Her complex, unfinished narratives exude a sense of the primal instinct to survive the unknown or unravel the tangle of myth from memory. Call 305-573-8110 or visit davidcastillogallery.com.
Across the asphalt at Artformz Alternative (171 NW 23rd St., Miami), "3," a group exhibition showcasing the work of Rosario Bond, Alette Simmons-Jimenez, and Randy Burman, features painting, installation, and audience participatory works examining issues such as consumerism, greed, obsession with beauty and youth, and overrated art.
From Tim Barber's "Untitled Photographs" at OHWOW.
Bond's Diary of a Shopaholic explores runaway consumption and fashion fetishes through sprawling, wall-swallowing paintings and installations.
Simmons-Jimenez exhibits a new series of cages and snares she calls Booby Traps, crafted as a commentary on avarice, sexuality, power, beauty, death, and decay.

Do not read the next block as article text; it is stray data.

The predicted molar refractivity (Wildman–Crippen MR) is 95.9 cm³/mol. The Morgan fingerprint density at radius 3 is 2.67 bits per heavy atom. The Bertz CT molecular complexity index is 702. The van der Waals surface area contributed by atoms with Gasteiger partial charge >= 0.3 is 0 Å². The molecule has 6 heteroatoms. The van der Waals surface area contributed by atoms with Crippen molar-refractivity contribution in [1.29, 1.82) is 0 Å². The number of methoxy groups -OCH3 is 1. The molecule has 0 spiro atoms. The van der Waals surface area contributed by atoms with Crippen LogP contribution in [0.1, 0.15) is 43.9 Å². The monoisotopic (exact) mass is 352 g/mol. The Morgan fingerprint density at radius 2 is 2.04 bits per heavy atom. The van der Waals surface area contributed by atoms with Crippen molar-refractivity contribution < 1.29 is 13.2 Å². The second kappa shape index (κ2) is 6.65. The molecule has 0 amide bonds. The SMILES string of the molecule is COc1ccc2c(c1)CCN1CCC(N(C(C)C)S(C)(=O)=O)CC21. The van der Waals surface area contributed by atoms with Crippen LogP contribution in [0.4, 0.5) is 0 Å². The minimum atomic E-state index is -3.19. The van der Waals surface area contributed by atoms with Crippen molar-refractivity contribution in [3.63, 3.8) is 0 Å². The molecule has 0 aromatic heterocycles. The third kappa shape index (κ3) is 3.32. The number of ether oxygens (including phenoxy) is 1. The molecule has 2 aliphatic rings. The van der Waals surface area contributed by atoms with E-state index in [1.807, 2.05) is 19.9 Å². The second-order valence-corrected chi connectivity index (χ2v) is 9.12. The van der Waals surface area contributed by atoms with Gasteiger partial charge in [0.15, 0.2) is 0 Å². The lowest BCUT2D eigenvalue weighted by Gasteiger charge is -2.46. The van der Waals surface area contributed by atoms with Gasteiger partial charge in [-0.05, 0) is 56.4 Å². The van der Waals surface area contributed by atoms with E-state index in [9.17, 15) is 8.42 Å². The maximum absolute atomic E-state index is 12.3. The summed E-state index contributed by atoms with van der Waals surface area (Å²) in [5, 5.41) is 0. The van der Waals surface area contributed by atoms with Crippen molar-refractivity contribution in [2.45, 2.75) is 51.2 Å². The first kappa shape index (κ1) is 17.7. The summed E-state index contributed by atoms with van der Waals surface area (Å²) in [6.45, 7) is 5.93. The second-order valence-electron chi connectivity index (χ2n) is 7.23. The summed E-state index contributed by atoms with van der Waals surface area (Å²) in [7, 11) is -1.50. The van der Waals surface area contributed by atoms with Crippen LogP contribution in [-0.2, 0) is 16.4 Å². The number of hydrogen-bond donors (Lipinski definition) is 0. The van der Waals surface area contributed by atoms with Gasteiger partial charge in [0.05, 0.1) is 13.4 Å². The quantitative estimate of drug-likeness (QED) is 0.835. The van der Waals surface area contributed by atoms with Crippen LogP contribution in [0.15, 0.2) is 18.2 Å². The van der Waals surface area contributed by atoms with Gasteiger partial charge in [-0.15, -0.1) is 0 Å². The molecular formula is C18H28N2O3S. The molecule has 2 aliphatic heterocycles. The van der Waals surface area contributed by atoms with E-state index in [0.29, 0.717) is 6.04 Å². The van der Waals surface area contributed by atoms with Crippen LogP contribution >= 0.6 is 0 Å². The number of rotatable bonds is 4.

In the project room, Burman has hung a neon sign proclaiming, "Old art must die in order for new art to be born." He has included 8,000 replicas of iconic images by Warhol, Koons, Van Gogh, Michelangelo, and others arranged in stacks on shelves along a gallery wall.
"The artist has placed several paper shredders on an opposing wall and is asking the public to feed the famous artwork images into them," gallery owner Simmons-Jimenez says. "It's sort of like a roast commenting on the commercial nature of the art world."
She will host a similar massacre of local art glitterati November 20 from 5 to 7 p.m., when folks such as MoCA director Bonnie Clearwater, art dealer Fredric Snitzer, and local artist Hernan Bas also will get their mugs torn to pieces in the paper grinder.
"It's like a purge," Simmons-Jimenez quips. "I don't know why, but people always feel good about doing stuff like that. Maybe we can run your face through the shredder as well," she cracks to New Times before hanging up. Call 305-572-0040 or visit artformz.net.